Scoring and Penalties
The Gas Gun Series utilizes a time plus penalty-based scoring system for all match scoring. This means the score is the shooter’s total combined time on all stages plus any penalties accrued.

Penalties are as follows:
30 seconds for any rifle targets not engaged or neutralized.
15 seconds for any pistol targets not engaged or neutralized.
15 seconds for hitting a “No Shoot” target.
No more than 50% of the stages at a match can utilize an unlimited round count. At least 25% of the targets in Gas Gun Series match must be 2 MOA or smaller. Maximum distance is 800 yards.

Open Division: The Open Division rifles will not exceed a caliber of .30 or a velocity of 3,200 fps. A match DQ will result any rounds over the speed limit of 3,200 fps (+/- 32 fps for environmental factors and equipment discrepancies). Match Officials may request at any point during a match that a competitor fire their rifle through chronograph. If the bullet exceeds the 3,200 fps speed limit, the shooter will receive an automatic match DQ.

Tactical Light Division: Intended to allow competitors the opportunity tocompete using traditional military and law enforcement caliber. This promotes Active Duty military and law enforcement competitors use of their Service and Department-issued rifles. Tactical Light Division rifles are restricted to 5.56 NATO/.223 Remington calibers only. Bullet weight cannot exceed 77 grains and muzzle velocity cannot exceed 3,000 fps.

Tactical Heavy Division: Intended to allow competitors the opportunity to compete using traditional military and law enforcement caliber. This promotes Active Duty military and law enforcement competitors use of their Service and Department issued rifles. Tactical Heavy Division rifles are restricted to 7.62 NATO/.308 Winchester calibers only. Bullet weight cannot exceed 178 grains and muzzle velocity cannot exceed 2,800 fps. No modified wildcat rounds permitted to shoot in the Tactical Divisions Anyone discovered violating this rule will receive an automatic Match DQ. Tactical Division shooters will shoot the exact same COF as Open Division shooters.

Permalink Competition, News, Tactical 1 Comment »
May 8th, 2010

Tech Tip: Fit One-Piece McFarland™ Gas Rings in Your AR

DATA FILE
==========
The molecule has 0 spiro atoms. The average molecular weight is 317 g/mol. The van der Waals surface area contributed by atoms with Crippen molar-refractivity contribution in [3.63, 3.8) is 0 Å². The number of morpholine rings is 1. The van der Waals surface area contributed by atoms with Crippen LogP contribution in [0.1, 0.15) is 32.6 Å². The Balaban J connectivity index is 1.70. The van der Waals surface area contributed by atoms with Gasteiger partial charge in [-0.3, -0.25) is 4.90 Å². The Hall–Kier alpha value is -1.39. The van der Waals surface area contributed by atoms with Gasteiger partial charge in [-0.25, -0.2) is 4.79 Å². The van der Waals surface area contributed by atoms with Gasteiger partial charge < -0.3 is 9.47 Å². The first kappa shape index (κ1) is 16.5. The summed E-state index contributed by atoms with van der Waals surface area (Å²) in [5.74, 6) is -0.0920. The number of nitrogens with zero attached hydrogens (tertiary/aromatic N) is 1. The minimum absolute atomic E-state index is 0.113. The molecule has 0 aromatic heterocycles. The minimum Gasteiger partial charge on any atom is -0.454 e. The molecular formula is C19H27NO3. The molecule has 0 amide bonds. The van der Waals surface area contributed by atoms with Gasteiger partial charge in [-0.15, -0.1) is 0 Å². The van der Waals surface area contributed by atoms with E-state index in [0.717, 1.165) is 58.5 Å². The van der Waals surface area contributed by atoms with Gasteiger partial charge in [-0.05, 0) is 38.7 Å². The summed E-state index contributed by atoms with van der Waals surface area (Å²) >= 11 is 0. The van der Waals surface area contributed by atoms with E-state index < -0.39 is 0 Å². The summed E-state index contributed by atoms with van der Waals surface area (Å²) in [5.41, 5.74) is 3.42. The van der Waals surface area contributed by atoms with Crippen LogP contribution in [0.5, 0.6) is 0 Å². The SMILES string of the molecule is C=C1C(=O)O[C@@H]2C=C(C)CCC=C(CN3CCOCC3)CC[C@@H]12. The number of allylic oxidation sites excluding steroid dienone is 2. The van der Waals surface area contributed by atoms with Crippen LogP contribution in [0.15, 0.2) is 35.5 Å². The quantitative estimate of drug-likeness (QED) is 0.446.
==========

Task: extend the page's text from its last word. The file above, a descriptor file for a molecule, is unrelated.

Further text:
If you use an AR-platform rifle for varminting, multi-gun matches, or Service Rifle competition, one simple upgrade you can make to enhance reliability is to replace the mil-spec gas rings with a one-piece McFarland™ bolt gas ring. The McFarland ring is a single spiral of spring steel that loops around the bolt three times and leaves no path for gas leakage. With conventional gas rings, you need to correctly rotate each ring so the “gap” does not line up, thereby allowing gas blow-by that can cause cycling problems. The one-piece ring is an inexpensive, “set and forget” solution that eliminates the need to monitor your ring position on the bolt body.

McFarland 1-piece AR15 bolt gas ring

The one-piece McFarland gas ring is recommended by Fulton Armory and other AR experts. Installation is simple and the one-piece rings last a very long time. One AR user comments: “Ever since I tried single rings I would never change back to mil-spec rings. I’ve experienced more consistent recoils and cyclic rates of fire. And, as to wear — I haven’t worn one out yet.” On Brownells.com, two gunsmiths offered these reviews:

“Easy install, zero chance of a gap, one less thing to worry about in the bolt carrier group. This item should greatly improve gas pressure consistency. This is a ‘must have’ item.” — Jake, SC

“The concept is simple and sound. The one-piece gas ring removes the possibility of gaps lining up. It installs easily, holds great tension, and is cheap. Doesn’t get much better.” — Lane, TN

The McFarland™ one-piece bolt gas ring can be purchased from Brownells for $3.99 (item 100-001-257) or from Fulton Armory for $2.99 (item FA-AR-300-109). Purchase three or four at once to save on shipping costs — that should be enough for a decade of AR shooting.

Permalink Gunsmithing, Tech Tip 12 Comments »